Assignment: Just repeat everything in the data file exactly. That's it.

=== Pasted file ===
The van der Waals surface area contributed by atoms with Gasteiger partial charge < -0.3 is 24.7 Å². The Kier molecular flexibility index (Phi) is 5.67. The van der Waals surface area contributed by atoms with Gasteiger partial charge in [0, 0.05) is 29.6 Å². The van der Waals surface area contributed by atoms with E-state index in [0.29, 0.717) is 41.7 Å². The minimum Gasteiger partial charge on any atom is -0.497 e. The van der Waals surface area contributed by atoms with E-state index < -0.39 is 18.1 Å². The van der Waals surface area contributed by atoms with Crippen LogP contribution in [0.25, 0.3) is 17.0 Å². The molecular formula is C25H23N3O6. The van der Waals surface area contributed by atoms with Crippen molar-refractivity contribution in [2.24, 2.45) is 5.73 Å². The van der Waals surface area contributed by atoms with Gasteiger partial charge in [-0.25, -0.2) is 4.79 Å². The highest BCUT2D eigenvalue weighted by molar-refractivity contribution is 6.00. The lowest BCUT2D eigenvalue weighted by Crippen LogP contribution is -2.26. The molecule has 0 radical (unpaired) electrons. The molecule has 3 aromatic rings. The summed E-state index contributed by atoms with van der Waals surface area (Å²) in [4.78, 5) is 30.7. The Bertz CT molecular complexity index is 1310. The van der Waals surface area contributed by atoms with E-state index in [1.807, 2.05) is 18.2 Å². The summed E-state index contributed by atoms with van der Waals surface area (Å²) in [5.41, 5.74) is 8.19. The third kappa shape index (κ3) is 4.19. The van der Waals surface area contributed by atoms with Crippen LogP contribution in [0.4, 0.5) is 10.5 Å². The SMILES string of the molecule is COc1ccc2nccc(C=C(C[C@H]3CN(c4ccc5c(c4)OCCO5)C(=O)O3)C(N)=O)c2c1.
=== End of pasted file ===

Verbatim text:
The van der Waals surface area contributed by atoms with Gasteiger partial charge < -0.3 is 24.7 Å². The Kier molecular flexibility index (Phi) is 5.67. The van der Waals surface area contributed by atoms with Gasteiger partial charge in [0, 0.05) is 29.6 Å². The van der Waals surface area contributed by atoms with E-state index in [0.29, 0.717) is 41.7 Å². The minimum Gasteiger partial charge on any atom is -0.497 e. The van der Waals surface area contributed by atoms with E-state index < -0.39 is 18.1 Å². The van der Waals surface area contributed by atoms with Crippen LogP contribution in [0.25, 0.3) is 17.0 Å². The molecular formula is C25H23N3O6. The van der Waals surface area contributed by atoms with Crippen molar-refractivity contribution in [2.24, 2.45) is 5.73 Å². The van der Waals surface area contributed by atoms with Gasteiger partial charge in [-0.25, -0.2) is 4.79 Å². The highest BCUT2D eigenvalue weighted by molar-refractivity contribution is 6.00. The lowest BCUT2D eigenvalue weighted by Crippen LogP contribution is -2.26. The molecule has 0 radical (unpaired) electrons. The molecule has 3 aromatic rings. The summed E-state index contributed by atoms with van der Waals surface area (Å²) in [4.78, 5) is 30.7. The Bertz CT molecular complexity index is 1310. The van der Waals surface area contributed by atoms with E-state index in [1.807, 2.05) is 18.2 Å². The summed E-state index contributed by atoms with van der Waals surface area (Å²) in [5.41, 5.74) is 8.19. The third kappa shape index (κ3) is 4.19. The van der Waals surface area contributed by atoms with Crippen LogP contribution in [0.4, 0.5) is 10.5 Å². The SMILES string of the molecule is COc1ccc2nccc(C=C(C[C@H]3CN(c4ccc5c(c4)OCCO5)C(=O)O3)C(N)=O)c2c1.